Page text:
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VII

CHRISTIANS AS PILGRIMS IN THE WORLD

"Beloved, I beseech you, as sojourners and pilgrims, to abstain from fleshly lusts, which war against the soul; having your behaviour seemly among the Gentiles; that, wherein they speak against you as evil-doers, they may by your good works, which they behold, glorify God in the day of visitation. Be subject to every ordinance of man for the Lord's sake: whether it be to the king, as supreme; or unto governors, as sent by him for vengeance on evil-doers and for praise to them that do well. For so is the will of God, that by well-doing ye should put to silence the ignorance of foolish men: as free, and not using your freedom for a cloak of wickedness, but as bondservants of God. Honour all men. Love the brotherhood. Fear God. Honour the king."—1 Peter ii. 11-17.

The Apostle opens his exhortations with a word eminently Christian: Beloved. It is a word whose history makes us alive to and thankful for the Septuagint Version. Without that translation there would have been no channel through which the religious ideas of Judaism could have been conveyed to the minds of the Western peoples. There are several Greek words which signify "to love," but bound up with every one of them is some sense which renders it ill-fitted to describe true Christian love and still less suited for expressing the love of God to man. The word in the text has been fashioned to tell of that love which St. Paul describes in his "more excellent way" (1 Cor. xiii.). In classic speech it implies more of the84 outward exhibition of welcome, than of deep affection. But the translators of the Septuagint have taken it specially for themselves, and use it first to express the love of Abraham for Isaac (Gen. xxii. 2); and, thus consecrating and elevating it, they have brought it at length to great dignity, for they employ it to signify the love of the Lord for His people and the highest love of man to God: "The Lord preserveth all them that love Him" (Psalm cxlv. 20); "The Lord loveth the righteous" (cxlvi. 8). So in the New Testament it can be used of the "well-beloved" Son Himself. With such an expression of their union to each other in the Lord does St. Peter preface his admonitions. They are counsels of love.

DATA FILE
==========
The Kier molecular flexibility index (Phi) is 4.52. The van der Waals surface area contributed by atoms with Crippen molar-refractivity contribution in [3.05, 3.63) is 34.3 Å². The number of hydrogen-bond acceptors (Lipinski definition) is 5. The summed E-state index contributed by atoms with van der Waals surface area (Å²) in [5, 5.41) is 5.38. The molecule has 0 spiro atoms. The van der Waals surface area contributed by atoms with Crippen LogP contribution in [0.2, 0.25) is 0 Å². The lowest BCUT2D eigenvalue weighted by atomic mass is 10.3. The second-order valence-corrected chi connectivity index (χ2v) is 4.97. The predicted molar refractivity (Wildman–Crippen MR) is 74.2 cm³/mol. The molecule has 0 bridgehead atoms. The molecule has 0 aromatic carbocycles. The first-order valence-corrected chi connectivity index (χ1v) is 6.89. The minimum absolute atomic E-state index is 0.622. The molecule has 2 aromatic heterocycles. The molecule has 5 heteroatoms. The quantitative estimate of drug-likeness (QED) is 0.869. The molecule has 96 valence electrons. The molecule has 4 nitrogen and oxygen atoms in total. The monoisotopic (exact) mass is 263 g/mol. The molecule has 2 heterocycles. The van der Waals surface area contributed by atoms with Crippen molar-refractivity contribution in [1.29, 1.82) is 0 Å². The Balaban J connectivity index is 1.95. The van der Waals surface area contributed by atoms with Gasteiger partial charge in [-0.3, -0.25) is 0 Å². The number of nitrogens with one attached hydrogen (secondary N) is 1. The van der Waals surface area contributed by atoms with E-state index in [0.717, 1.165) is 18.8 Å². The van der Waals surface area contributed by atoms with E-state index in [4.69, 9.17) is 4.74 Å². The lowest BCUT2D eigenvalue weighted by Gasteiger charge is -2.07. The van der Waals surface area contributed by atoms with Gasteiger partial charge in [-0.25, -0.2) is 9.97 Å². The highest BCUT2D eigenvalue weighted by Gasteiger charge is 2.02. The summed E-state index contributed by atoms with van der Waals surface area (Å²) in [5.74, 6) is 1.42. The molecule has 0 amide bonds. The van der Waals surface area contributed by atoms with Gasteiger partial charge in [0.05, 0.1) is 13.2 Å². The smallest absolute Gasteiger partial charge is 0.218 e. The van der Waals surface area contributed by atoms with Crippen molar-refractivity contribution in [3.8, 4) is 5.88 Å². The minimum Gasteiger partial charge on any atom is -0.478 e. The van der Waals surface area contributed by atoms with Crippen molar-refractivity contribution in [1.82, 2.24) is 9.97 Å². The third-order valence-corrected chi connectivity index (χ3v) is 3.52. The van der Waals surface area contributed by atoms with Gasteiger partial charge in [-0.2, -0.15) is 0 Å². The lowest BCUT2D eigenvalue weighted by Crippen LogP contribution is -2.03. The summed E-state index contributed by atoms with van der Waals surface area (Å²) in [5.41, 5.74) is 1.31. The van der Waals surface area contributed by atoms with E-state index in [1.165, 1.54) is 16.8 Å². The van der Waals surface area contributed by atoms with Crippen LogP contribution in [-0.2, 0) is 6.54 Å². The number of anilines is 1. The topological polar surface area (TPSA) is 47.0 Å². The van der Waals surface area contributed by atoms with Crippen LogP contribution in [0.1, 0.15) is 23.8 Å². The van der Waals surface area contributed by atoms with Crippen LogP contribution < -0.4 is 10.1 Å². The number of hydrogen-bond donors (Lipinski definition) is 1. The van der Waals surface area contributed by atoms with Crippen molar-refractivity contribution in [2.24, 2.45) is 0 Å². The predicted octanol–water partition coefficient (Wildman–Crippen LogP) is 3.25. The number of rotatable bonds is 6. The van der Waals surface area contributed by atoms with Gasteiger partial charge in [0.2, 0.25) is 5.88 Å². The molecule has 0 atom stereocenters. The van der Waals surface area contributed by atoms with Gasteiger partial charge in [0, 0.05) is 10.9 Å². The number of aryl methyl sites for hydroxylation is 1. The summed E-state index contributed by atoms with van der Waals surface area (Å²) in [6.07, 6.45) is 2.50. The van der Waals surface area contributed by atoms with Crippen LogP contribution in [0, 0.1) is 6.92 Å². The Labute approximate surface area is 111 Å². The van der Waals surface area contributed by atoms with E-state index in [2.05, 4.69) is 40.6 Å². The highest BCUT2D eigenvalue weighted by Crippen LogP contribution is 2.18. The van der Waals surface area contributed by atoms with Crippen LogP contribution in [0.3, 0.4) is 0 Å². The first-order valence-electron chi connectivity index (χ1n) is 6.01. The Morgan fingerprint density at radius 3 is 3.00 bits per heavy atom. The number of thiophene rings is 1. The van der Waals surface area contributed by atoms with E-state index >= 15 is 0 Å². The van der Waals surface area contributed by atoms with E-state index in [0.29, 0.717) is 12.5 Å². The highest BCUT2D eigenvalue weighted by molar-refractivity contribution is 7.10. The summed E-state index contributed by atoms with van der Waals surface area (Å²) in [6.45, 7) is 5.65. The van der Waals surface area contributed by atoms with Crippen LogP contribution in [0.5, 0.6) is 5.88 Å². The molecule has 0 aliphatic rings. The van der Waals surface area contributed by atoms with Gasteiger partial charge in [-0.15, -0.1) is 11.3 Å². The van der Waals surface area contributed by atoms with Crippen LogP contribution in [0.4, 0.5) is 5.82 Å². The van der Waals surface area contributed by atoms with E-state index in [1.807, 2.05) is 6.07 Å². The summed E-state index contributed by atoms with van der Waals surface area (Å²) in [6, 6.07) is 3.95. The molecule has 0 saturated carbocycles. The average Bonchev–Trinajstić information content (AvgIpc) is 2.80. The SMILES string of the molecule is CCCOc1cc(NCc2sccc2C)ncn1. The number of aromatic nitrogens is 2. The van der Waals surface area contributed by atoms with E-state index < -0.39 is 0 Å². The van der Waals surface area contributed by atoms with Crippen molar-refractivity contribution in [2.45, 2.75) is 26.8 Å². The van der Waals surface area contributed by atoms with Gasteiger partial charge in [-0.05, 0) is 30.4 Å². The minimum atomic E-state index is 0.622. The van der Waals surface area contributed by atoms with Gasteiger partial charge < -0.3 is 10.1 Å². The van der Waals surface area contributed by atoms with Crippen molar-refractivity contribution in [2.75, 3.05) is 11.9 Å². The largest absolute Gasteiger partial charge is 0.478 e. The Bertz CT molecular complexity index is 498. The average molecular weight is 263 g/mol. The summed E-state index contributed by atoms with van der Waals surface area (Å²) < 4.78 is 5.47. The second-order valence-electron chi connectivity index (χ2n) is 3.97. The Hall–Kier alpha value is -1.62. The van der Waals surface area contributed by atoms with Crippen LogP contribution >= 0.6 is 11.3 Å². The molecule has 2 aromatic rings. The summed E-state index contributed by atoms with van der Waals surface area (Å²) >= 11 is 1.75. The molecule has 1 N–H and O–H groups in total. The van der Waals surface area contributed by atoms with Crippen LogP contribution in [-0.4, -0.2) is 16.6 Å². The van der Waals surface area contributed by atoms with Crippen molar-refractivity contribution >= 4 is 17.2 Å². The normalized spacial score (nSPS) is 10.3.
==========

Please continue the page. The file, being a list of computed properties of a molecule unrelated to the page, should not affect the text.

I beseech you, as sojourners and pilgrims. The Christian looks for a life eternal. In comparison thereof the best things of this time are of little account, while the evil of the world renders it no safe resting-place. It is but as a lodging for a brief night, and at dawn the traveller sets forward for his true home. Hence the argument of the apostolic entreaty. You have no long time to stay, and none to waste; your motto is ever, "Onward!" I beseech you to abstain from fleshly lusts, which war against the soul. Of the perils of life's journey the Psalmist gives us a telling sketch in the first verse of Psalm i.; and if we may accept the words as the outcome of David's experience, they teach us the subtlety of these lusts of the flesh, as they war against the soul. They had led David to adultery and murder. The first stage of the course through which they carry you is described as walking by the counsel of the ungodly. It is not being of their number, but only being ready to accept their advice; and though the course has begun, it is still possible85 for him who walks to turn round and to turn back. The next step shows captivation. The man stands in the way of sinners, not afraid of his company now, though they have a taint of positive guilt instead of the negative character of ungodliness. But the war against the soul goes on; and the captive at the next stage sinks down willingly, is pleased with his chains, sits in the seat of the scorners, as ready now as they to make a mock at sin. With good reason does St. Peter use most solemn words of entreaty. The peril at all times is great. The flesh warreth against the spirit. We cannot do the things that we would. But for these men the danger was extreme. Some of them had lived in surroundings where such sins were counted a part of religious duty; had the support of long prescription; were sanctioned and indulged in by those of the convert's own blood.